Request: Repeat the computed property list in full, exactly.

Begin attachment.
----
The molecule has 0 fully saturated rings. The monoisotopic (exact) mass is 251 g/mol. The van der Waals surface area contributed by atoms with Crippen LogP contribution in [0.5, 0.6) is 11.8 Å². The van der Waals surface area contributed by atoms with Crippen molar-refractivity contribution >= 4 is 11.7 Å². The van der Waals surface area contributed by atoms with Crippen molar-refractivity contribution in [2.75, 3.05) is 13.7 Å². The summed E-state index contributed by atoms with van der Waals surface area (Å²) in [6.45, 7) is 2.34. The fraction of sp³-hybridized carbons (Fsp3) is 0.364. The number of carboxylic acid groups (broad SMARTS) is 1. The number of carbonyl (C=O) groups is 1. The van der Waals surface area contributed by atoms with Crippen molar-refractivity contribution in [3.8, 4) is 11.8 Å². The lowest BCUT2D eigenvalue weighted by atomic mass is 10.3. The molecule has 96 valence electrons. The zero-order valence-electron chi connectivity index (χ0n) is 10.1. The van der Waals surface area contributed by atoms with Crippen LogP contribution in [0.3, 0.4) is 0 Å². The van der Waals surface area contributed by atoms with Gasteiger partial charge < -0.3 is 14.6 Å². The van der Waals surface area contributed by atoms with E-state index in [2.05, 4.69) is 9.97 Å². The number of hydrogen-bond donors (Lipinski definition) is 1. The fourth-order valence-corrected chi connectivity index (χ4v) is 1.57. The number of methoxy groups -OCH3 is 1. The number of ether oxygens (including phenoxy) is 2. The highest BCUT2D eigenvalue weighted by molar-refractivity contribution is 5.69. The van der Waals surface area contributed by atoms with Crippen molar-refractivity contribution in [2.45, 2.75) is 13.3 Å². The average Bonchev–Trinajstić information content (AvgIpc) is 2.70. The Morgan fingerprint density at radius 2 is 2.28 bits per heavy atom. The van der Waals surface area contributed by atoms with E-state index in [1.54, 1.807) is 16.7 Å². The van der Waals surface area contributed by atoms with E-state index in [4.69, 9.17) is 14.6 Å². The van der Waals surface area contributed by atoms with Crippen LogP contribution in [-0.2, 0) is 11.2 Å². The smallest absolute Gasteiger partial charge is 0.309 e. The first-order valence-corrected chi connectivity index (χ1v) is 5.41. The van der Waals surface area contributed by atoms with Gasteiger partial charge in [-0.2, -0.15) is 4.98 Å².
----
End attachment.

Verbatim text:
The molecule has 0 fully saturated rings. The monoisotopic (exact) mass is 251 g/mol. The van der Waals surface area contributed by atoms with Crippen LogP contribution in [0.5, 0.6) is 11.8 Å². The van der Waals surface area contributed by atoms with Crippen molar-refractivity contribution >= 4 is 11.7 Å². The van der Waals surface area contributed by atoms with Crippen molar-refractivity contribution in [2.75, 3.05) is 13.7 Å². The summed E-state index contributed by atoms with van der Waals surface area (Å²) in [6.45, 7) is 2.34. The fraction of sp³-hybridized carbons (Fsp3) is 0.364. The number of carboxylic acid groups (broad SMARTS) is 1. The number of carbonyl (C=O) groups is 1. The van der Waals surface area contributed by atoms with Crippen molar-refractivity contribution in [3.8, 4) is 11.8 Å². The lowest BCUT2D eigenvalue weighted by atomic mass is 10.3. The molecule has 96 valence electrons. The zero-order valence-electron chi connectivity index (χ0n) is 10.1. The van der Waals surface area contributed by atoms with Crippen LogP contribution in [0.3, 0.4) is 0 Å². The van der Waals surface area contributed by atoms with Gasteiger partial charge < -0.3 is 14.6 Å². The van der Waals surface area contributed by atoms with E-state index in [2.05, 4.69) is 9.97 Å². The number of hydrogen-bond donors (Lipinski definition) is 1. The fourth-order valence-corrected chi connectivity index (χ4v) is 1.57. The number of methoxy groups -OCH3 is 1. The number of ether oxygens (including phenoxy) is 2. The highest BCUT2D eigenvalue weighted by molar-refractivity contribution is 5.69. The van der Waals surface area contributed by atoms with Crippen molar-refractivity contribution in [2.45, 2.75) is 13.3 Å². The average Bonchev–Trinajstić information content (AvgIpc) is 2.70. The Morgan fingerprint density at radius 2 is 2.28 bits per heavy atom. The van der Waals surface area contributed by atoms with E-state index in [1.54, 1.807) is 16.7 Å². The van der Waals surface area contributed by atoms with E-state index in [4.69, 9.17) is 14.6 Å². The van der Waals surface area contributed by atoms with Crippen LogP contribution in [-0.2, 0) is 11.2 Å². The smallest absolute Gasteiger partial charge is 0.309 e. The first-order valence-corrected chi connectivity index (χ1v) is 5.41. The van der Waals surface area contributed by atoms with Gasteiger partial charge in [-0.2, -0.15) is 4.98 Å².